Even outside of Tinder, we hope to find these things. We sometimes take the leap to be vulnerable, but we are scarred by the times that our vulnerability fails. We end up crying and sending texts we will regret from the barren wasteland some call Popeyes at 2 AM on a Saturday night. We tell ourselves never again, but why?

We’ve had some happy times and some sad times on Tinder. We’ve hooked up with the hot boy we saw once in Starr, we’ve played Jenga with a stack of orange peels in the dining hall, we’ve bonded with our matches over our love for mediocre British rom-coms, and we’ve started to realize that we might want something more. It is in that moment, though, that Tinder leaves you royally fucked. An app so centered around sex leaves no room for love, and once we realize this, we know deep down that it is not for us.

And so, we delete our apps and make new resolutions. We start spin classes, we stop eating sugar (unless it’s in the margaritas at Barracuda), we go paleo, and we tell ourselves that we can find love offline. For some reason, we feel we aren’t worthy of love without making a groundbreaking change. What we forget, though, is the reason that we chose to download Tinder in the first place — romance at Yale fucking sucks. Now we’re left with the sad truth that we won’t be able to return to Starr or watch Bridget Jones or walk past a place you once sat together without the ghosts of matches past lingering by our side. Where are we supposed to find love on a campus where everyone pretends as if they don’t want it?

So many of us want love, but we are scared. We are scared of people seeing that we are not as perfect as our profiles might look, and we are scared that opening up to someone really means that we are only opening ourselves up to more hurt. So, we hide behind our Tinder profiles, mini-crushes, DFMOs and subtle alcoholism in order to convince ourselves that we are the ones in control. In reality, though, we aren’t. No one is — that’s the problem with love at Yale. We are so concerned with maintaining control that we can never bring ourselves to willingly hand it over to someone else. We want to trust others, but when it is our heart on the line, we feel more comfortable feigning indifference. It’s easier to end things than to put in the work to genuinely talk about our feelings.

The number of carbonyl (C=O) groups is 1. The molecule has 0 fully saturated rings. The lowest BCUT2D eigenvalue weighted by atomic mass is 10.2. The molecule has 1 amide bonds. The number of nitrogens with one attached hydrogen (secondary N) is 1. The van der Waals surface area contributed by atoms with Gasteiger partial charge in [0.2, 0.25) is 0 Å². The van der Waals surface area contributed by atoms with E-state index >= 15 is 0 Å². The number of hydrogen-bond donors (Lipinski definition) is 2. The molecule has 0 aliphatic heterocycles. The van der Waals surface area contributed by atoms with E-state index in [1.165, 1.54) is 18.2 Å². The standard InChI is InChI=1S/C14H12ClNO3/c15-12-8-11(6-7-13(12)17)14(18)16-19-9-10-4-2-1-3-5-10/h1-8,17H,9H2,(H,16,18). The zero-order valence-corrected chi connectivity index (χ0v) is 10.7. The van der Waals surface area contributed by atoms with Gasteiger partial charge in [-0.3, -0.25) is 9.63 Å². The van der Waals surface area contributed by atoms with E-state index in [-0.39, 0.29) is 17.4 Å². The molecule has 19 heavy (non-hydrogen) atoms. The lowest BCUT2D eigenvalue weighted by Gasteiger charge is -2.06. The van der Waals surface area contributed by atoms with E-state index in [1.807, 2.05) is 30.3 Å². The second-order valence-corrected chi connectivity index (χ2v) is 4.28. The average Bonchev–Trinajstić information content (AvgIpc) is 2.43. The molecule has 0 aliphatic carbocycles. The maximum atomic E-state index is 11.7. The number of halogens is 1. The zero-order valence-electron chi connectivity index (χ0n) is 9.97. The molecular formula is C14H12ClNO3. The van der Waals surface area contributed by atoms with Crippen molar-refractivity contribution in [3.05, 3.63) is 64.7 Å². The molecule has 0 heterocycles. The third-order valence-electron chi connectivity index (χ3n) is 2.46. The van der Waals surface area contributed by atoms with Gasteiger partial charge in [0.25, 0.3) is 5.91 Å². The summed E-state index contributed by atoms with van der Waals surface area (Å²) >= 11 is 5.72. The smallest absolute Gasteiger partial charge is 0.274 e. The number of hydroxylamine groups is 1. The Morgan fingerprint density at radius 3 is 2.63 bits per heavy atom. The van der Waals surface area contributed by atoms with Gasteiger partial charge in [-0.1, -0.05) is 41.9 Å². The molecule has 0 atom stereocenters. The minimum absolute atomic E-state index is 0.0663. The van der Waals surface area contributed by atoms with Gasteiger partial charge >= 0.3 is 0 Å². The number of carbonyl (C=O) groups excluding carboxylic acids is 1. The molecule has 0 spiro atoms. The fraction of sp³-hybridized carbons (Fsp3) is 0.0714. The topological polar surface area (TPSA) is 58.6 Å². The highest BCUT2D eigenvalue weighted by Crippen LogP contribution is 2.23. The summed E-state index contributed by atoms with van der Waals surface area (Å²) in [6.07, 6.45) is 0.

Tinder is not the root of the problem with love at Yale. For those of you who have genuinely found love online: that’s lovely, and we hope that goes well. For the other 99% of us, Tinder is the most prevalent manifestation of our fear of intimacy. We hide behind this superficial version of dating to try and avoid heartbreak, but in doing so, we forget that finding love might just be worth the risk. We think it is. It’s better to feel love and its potential following heartbreak than nothing at all. Will we delete our profiles after writing this article? Maybe. Or maybe we’ll just delete the app until we next want to believe that it will make us feel less alone.

With or without Tinder, we want you to know that the people you meet are just that, people. Real people with real feelings — nothing more and nothing less. Real people who may have not yet given up on love. We are two of those people, in spite of everything, even though we sometimes pretend not to be.

Leila Halley-Wright | leila.halley-wright@yale.edu

Lindsay Jost | lindsay.jost@yale.edu